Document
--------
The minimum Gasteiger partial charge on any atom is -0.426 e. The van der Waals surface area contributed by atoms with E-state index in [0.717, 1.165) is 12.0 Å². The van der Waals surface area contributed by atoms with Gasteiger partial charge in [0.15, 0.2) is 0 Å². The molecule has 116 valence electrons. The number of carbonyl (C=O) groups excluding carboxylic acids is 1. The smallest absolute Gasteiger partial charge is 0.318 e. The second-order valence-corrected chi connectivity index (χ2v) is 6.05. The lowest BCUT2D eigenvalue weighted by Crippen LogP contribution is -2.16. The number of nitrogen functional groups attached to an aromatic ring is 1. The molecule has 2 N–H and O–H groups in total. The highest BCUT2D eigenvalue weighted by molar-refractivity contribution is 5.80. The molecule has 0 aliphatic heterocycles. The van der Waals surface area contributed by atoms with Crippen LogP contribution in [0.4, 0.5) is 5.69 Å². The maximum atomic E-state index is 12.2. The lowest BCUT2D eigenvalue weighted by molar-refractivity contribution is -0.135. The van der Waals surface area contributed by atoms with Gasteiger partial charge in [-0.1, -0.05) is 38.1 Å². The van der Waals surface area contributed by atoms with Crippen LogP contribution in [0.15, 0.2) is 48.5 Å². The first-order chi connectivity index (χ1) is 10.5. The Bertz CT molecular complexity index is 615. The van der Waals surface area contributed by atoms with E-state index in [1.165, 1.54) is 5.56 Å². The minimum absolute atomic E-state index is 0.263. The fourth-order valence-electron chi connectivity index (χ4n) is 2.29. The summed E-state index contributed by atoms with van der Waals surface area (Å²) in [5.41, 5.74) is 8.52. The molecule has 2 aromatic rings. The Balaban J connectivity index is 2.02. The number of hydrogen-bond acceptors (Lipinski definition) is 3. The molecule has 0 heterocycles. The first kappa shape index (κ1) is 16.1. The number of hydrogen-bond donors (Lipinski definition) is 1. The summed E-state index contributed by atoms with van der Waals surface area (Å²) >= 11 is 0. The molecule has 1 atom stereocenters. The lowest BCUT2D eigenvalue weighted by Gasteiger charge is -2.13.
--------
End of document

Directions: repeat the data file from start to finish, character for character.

The minimum Gasteiger partial charge on any atom is -0.426 e. The van der Waals surface area contributed by atoms with E-state index in [0.717, 1.165) is 12.0 Å². The van der Waals surface area contributed by atoms with Gasteiger partial charge in [0.15, 0.2) is 0 Å². The molecule has 116 valence electrons. The number of carbonyl (C=O) groups excluding carboxylic acids is 1. The smallest absolute Gasteiger partial charge is 0.318 e. The second-order valence-corrected chi connectivity index (χ2v) is 6.05. The lowest BCUT2D eigenvalue weighted by Crippen LogP contribution is -2.16. The number of nitrogen functional groups attached to an aromatic ring is 1. The molecule has 2 N–H and O–H groups in total. The highest BCUT2D eigenvalue weighted by molar-refractivity contribution is 5.80. The molecule has 0 aliphatic heterocycles. The van der Waals surface area contributed by atoms with Crippen LogP contribution in [0.4, 0.5) is 5.69 Å². The maximum atomic E-state index is 12.2. The lowest BCUT2D eigenvalue weighted by molar-refractivity contribution is -0.135. The van der Waals surface area contributed by atoms with Gasteiger partial charge in [-0.1, -0.05) is 38.1 Å². The van der Waals surface area contributed by atoms with Crippen LogP contribution in [0.15, 0.2) is 48.5 Å². The first-order chi connectivity index (χ1) is 10.5. The Bertz CT molecular complexity index is 615. The van der Waals surface area contributed by atoms with E-state index in [1.165, 1.54) is 5.56 Å². The minimum absolute atomic E-state index is 0.263. The fourth-order valence-electron chi connectivity index (χ4n) is 2.29. The summed E-state index contributed by atoms with van der Waals surface area (Å²) in [5.41, 5.74) is 8.52. The molecule has 2 aromatic rings. The Balaban J connectivity index is 2.02. The number of hydrogen-bond acceptors (Lipinski definition) is 3. The molecule has 0 heterocycles. The first kappa shape index (κ1) is 16.1. The number of hydrogen-bond donors (Lipinski definition) is 1. The summed E-state index contributed by atoms with van der Waals surface area (Å²) >= 11 is 0. The molecule has 1 atom stereocenters. The lowest BCUT2D eigenvalue weighted by Gasteiger charge is -2.13.